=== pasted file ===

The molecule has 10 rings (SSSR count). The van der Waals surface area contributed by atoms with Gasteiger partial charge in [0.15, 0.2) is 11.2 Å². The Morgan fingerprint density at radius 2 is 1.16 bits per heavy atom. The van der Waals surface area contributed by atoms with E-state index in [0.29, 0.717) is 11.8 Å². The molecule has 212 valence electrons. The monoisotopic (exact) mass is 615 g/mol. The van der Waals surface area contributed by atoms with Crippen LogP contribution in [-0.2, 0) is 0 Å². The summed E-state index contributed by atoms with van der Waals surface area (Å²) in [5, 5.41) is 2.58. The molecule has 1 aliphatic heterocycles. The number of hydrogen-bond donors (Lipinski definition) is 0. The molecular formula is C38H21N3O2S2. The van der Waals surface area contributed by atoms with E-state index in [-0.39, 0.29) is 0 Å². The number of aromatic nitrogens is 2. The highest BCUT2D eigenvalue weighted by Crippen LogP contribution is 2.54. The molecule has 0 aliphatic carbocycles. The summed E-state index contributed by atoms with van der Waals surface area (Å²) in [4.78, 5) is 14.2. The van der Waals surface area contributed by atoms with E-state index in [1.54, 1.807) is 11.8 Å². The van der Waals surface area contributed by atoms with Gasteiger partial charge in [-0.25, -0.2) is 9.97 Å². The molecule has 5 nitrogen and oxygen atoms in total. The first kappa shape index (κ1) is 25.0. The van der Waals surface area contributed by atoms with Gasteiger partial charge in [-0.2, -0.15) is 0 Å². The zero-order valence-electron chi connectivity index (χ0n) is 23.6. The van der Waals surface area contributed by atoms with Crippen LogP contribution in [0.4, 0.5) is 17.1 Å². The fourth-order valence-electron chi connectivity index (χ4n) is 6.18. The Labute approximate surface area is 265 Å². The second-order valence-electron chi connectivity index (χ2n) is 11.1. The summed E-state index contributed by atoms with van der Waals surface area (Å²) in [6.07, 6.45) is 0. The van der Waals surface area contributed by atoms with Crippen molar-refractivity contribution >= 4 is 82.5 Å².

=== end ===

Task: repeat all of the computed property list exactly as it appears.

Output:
The molecule has 10 rings (SSSR count). The van der Waals surface area contributed by atoms with Gasteiger partial charge in [0.15, 0.2) is 11.2 Å². The Morgan fingerprint density at radius 2 is 1.16 bits per heavy atom. The van der Waals surface area contributed by atoms with E-state index in [0.29, 0.717) is 11.8 Å². The molecule has 212 valence electrons. The monoisotopic (exact) mass is 615 g/mol. The van der Waals surface area contributed by atoms with Crippen LogP contribution in [-0.2, 0) is 0 Å². The summed E-state index contributed by atoms with van der Waals surface area (Å²) in [5, 5.41) is 2.58. The molecule has 1 aliphatic heterocycles. The number of hydrogen-bond donors (Lipinski definition) is 0. The molecular formula is C38H21N3O2S2. The van der Waals surface area contributed by atoms with E-state index in [-0.39, 0.29) is 0 Å². The number of aromatic nitrogens is 2. The highest BCUT2D eigenvalue weighted by Crippen LogP contribution is 2.54. The molecule has 0 aliphatic carbocycles. The summed E-state index contributed by atoms with van der Waals surface area (Å²) in [4.78, 5) is 14.2. The van der Waals surface area contributed by atoms with E-state index in [1.54, 1.807) is 11.8 Å². The van der Waals surface area contributed by atoms with Gasteiger partial charge in [-0.25, -0.2) is 9.97 Å². The molecule has 5 nitrogen and oxygen atoms in total. The first kappa shape index (κ1) is 25.0. The van der Waals surface area contributed by atoms with Gasteiger partial charge in [-0.2, -0.15) is 0 Å². The zero-order valence-electron chi connectivity index (χ0n) is 23.6. The van der Waals surface area contributed by atoms with Crippen LogP contribution in [0.4, 0.5) is 17.1 Å². The fourth-order valence-electron chi connectivity index (χ4n) is 6.18. The Labute approximate surface area is 265 Å². The second-order valence-electron chi connectivity index (χ2n) is 11.1. The summed E-state index contributed by atoms with van der Waals surface area (Å²) in [6.07, 6.45) is 0. The van der Waals surface area contributed by atoms with Crippen molar-refractivity contribution >= 4 is 82.5 Å².